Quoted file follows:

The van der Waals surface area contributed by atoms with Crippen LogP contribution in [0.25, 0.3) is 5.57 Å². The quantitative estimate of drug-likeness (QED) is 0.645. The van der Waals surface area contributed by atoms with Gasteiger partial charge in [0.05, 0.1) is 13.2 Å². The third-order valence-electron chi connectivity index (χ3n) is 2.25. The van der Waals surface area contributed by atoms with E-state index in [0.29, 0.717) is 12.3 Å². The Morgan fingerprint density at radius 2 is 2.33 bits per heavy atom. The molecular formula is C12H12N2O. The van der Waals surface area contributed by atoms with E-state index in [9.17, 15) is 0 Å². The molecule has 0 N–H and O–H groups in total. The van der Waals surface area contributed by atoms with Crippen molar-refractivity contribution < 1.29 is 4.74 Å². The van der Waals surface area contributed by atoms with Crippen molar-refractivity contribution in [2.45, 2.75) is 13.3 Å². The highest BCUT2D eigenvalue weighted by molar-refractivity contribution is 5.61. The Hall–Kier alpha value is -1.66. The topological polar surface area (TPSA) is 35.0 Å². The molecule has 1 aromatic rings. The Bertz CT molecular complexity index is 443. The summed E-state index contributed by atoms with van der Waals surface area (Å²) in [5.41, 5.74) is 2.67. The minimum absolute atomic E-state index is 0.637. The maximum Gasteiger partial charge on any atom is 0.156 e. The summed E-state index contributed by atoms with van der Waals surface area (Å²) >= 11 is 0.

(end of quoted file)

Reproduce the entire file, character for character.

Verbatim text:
The van der Waals surface area contributed by atoms with Crippen LogP contribution in [0.25, 0.3) is 5.57 Å². The quantitative estimate of drug-likeness (QED) is 0.645. The van der Waals surface area contributed by atoms with Gasteiger partial charge in [0.05, 0.1) is 13.2 Å². The third-order valence-electron chi connectivity index (χ3n) is 2.25. The van der Waals surface area contributed by atoms with E-state index in [0.29, 0.717) is 12.3 Å². The Morgan fingerprint density at radius 2 is 2.33 bits per heavy atom. The molecular formula is C12H12N2O. The van der Waals surface area contributed by atoms with E-state index in [9.17, 15) is 0 Å². The molecule has 0 N–H and O–H groups in total. The van der Waals surface area contributed by atoms with Crippen molar-refractivity contribution < 1.29 is 4.74 Å². The van der Waals surface area contributed by atoms with Crippen molar-refractivity contribution in [2.45, 2.75) is 13.3 Å². The highest BCUT2D eigenvalue weighted by molar-refractivity contribution is 5.61. The Hall–Kier alpha value is -1.66. The topological polar surface area (TPSA) is 35.0 Å². The molecule has 1 aromatic rings. The Bertz CT molecular complexity index is 443. The summed E-state index contributed by atoms with van der Waals surface area (Å²) in [5.41, 5.74) is 2.67. The minimum absolute atomic E-state index is 0.637. The maximum Gasteiger partial charge on any atom is 0.156 e. The summed E-state index contributed by atoms with van der Waals surface area (Å²) >= 11 is 0.